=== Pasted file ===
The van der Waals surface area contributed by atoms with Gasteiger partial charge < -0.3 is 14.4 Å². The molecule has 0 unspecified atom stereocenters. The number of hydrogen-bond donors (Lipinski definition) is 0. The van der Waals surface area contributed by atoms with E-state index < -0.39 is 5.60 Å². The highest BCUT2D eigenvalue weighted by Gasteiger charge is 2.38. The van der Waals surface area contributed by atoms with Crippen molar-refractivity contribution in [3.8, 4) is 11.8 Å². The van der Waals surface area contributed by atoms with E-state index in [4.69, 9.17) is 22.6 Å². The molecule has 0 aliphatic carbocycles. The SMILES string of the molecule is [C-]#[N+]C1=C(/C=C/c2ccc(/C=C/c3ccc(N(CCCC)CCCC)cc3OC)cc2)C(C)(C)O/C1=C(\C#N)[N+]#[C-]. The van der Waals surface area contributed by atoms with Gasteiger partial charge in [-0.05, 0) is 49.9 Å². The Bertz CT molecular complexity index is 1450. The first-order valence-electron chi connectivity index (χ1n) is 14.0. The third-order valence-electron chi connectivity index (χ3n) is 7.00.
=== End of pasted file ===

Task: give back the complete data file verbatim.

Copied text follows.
The van der Waals surface area contributed by atoms with Gasteiger partial charge < -0.3 is 14.4 Å². The molecule has 0 unspecified atom stereocenters. The number of hydrogen-bond donors (Lipinski definition) is 0. The van der Waals surface area contributed by atoms with E-state index < -0.39 is 5.60 Å². The highest BCUT2D eigenvalue weighted by Gasteiger charge is 2.38. The van der Waals surface area contributed by atoms with Crippen molar-refractivity contribution in [3.8, 4) is 11.8 Å². The van der Waals surface area contributed by atoms with E-state index in [4.69, 9.17) is 22.6 Å². The molecule has 0 aliphatic carbocycles. The SMILES string of the molecule is [C-]#[N+]C1=C(/C=C/c2ccc(/C=C/c3ccc(N(CCCC)CCCC)cc3OC)cc2)C(C)(C)O/C1=C(\C#N)[N+]#[C-]. The van der Waals surface area contributed by atoms with Gasteiger partial charge in [-0.05, 0) is 49.9 Å². The Bertz CT molecular complexity index is 1450. The first-order valence-electron chi connectivity index (χ1n) is 14.0. The third-order valence-electron chi connectivity index (χ3n) is 7.00.